Etymology
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broom (n.)

Old English brom, popular name for several types of shrubs common throughout Europe (used medicinally and for fuel) and characterized by long, slender branches and many yellow flowers, from Proto-Germanic *bræmaz "thorny bush" (source also of Dutch braam, German Brombeere "blackberry"), from PIE *bh(e)rem- "to project; a point."

As "twigs of broom tied together to a handle to make a tool for sweeping," mid-14c. Traditionally, both the flowers and sweeping with broom twigs were considered unlucky in May (Suffolk, Sussex, Wiltshire, etc.).

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weed (n.)

"plant not valued for use or beauty," Old English weod, uueod "grass, herb, weed," from Proto-Germanic *weud- (source also of Old Saxon wiod, East Frisian wiud), of unknown origin. Also applied to trees that grow abundantly. Meaning "tobacco" is from c. 1600; that of "marijuana" is from 1920s. The chemical weed-killer is attested by 1885.

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weed (v.)

"to clear the ground of weeds," late Old English weodian "to weed," from the source of weed (n.). Figurative use by c. 1400. Related: Weeded; weeding; weeder.

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jimson-weed (n.)

also jimsonweed, 19c. American English corrupt shortening of Jamestown-weed (1680s), from Jamestown, Virginia colony, where it was discovered by Europeans (1676), when British soldiers mistook it for an edible plant and subsequently hallucinated for 11 days.

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joepye-weed (n.)

1818, said to be so called from the name of an Indian who used it to cure typhus in New England. The story dates from 1822.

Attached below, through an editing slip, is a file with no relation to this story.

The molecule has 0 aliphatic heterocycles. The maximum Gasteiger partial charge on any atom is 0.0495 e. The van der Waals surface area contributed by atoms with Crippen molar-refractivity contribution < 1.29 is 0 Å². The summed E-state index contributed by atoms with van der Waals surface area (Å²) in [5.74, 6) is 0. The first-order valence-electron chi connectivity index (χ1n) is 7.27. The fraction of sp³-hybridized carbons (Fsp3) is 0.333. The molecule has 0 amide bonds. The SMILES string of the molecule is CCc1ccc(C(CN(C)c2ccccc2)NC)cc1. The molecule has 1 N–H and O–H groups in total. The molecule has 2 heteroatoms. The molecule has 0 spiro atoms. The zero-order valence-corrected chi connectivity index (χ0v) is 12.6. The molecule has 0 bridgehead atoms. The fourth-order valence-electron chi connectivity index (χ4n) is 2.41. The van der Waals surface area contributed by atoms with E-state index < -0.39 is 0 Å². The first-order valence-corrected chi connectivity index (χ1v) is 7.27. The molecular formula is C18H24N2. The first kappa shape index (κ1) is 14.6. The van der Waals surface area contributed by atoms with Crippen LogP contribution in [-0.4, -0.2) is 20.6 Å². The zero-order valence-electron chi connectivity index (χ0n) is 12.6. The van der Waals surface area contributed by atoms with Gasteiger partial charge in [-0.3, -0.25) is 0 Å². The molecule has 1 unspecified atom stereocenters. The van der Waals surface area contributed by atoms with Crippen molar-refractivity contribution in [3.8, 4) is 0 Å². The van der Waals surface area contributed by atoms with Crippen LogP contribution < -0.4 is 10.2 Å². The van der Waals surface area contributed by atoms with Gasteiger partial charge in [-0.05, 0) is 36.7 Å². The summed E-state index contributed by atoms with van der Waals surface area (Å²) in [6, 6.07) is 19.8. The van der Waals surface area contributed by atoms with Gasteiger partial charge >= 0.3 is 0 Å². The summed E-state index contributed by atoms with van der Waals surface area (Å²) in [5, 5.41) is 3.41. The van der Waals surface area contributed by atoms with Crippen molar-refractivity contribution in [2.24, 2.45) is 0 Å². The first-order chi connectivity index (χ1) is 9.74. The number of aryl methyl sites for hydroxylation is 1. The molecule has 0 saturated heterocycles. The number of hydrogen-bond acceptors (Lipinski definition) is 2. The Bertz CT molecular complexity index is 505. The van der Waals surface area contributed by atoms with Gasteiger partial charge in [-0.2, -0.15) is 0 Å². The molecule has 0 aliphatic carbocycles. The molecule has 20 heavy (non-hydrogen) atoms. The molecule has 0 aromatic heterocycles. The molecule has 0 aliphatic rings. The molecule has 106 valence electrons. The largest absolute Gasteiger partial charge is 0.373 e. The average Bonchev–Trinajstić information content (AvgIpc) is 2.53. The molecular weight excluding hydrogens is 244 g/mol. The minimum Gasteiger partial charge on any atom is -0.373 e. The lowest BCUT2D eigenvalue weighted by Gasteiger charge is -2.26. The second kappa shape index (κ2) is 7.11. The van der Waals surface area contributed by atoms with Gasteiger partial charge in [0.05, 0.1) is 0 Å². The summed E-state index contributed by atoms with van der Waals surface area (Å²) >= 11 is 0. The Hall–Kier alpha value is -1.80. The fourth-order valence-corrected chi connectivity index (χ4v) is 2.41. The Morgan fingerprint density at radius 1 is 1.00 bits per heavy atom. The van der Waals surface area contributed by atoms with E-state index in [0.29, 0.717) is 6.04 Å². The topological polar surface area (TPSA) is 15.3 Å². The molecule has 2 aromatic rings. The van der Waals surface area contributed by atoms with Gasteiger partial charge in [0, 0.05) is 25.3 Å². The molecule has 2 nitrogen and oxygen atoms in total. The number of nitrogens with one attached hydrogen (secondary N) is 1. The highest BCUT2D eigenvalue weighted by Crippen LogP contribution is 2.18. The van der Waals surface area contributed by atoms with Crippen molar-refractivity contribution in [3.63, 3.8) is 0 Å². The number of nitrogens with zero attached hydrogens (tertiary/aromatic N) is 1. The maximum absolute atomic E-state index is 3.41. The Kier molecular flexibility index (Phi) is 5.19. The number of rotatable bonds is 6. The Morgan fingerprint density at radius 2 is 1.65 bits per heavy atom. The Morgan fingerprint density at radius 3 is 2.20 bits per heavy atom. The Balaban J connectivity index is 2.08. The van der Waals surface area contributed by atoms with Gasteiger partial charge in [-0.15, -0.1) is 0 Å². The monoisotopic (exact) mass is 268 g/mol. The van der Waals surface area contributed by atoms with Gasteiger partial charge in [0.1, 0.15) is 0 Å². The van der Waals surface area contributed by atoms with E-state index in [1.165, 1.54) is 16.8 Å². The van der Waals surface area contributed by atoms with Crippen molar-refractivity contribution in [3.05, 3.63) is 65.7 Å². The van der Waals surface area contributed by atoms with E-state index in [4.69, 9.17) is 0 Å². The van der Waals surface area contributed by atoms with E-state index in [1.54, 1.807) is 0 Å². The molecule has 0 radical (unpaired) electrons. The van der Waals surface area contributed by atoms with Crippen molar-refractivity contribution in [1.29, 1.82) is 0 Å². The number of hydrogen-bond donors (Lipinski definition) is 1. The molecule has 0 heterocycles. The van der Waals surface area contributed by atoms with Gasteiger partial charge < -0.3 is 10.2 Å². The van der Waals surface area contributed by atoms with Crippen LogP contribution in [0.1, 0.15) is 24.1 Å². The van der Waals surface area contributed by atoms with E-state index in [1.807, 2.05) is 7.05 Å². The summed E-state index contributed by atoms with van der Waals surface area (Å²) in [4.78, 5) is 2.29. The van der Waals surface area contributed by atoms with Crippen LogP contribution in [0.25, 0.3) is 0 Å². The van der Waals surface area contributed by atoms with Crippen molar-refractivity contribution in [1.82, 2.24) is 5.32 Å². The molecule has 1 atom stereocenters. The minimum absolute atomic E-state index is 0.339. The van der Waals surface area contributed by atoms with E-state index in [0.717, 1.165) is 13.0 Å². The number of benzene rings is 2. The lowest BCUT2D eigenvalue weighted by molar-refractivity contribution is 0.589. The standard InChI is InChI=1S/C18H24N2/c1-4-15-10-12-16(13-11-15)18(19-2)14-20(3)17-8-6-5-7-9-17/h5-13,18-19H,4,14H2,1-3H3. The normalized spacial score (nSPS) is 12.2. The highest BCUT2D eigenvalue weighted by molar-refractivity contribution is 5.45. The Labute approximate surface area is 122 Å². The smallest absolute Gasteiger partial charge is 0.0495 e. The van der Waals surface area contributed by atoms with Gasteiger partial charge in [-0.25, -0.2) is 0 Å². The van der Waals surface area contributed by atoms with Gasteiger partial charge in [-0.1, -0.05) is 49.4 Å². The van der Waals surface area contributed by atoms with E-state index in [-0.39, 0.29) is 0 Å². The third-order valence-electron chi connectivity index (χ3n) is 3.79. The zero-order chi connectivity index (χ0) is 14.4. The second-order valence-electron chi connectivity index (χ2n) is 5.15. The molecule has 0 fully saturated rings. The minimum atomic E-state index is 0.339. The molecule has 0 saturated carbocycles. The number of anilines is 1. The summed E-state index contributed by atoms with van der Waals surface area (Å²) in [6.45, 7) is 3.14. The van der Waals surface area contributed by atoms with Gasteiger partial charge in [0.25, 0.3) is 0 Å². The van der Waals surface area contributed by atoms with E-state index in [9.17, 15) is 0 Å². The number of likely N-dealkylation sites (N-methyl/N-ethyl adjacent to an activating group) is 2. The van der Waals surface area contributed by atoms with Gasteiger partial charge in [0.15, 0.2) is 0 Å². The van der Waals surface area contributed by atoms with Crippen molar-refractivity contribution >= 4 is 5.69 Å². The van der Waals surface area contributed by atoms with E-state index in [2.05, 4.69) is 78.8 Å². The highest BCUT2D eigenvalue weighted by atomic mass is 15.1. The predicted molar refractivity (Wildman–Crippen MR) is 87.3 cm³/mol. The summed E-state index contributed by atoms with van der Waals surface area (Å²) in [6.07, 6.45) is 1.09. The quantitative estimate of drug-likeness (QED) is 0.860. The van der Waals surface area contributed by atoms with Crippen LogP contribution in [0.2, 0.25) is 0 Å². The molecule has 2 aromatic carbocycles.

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loco-weed (n.)

plant of the U.S. West, noted for its effect on cattle and horses that ate it, 1877; see loco (adj.) "crazy" + weed (n.).

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tumbleweed (n.)

also tumble-weed, 1881, from tumble (v.) + weed (n.).

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broomstick (n.)

also broom-stick, "stick or handle of a broom," 1680s, from broom (n.) + stick (n.). Earlier was broom-staff (1610s). Broom-handle is from 1817. The witch's flying broomstick originally was one among many such objects (pitchfork, trough, bowl), but the broomstick became fixed as the popular tool of supernatural flight via engravings from a famous Lancashire witch trial of 1612. Broomstick marriage, in reference to an informal wedding ceremony in which the parties jump over a broomstick, is attested from 1774.

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Plantagenet 

house or family which reigned in England from 1154 to 1485, the name apparently is literally "broom-plant" (French plante genêt), from Latin genista "broom plant."

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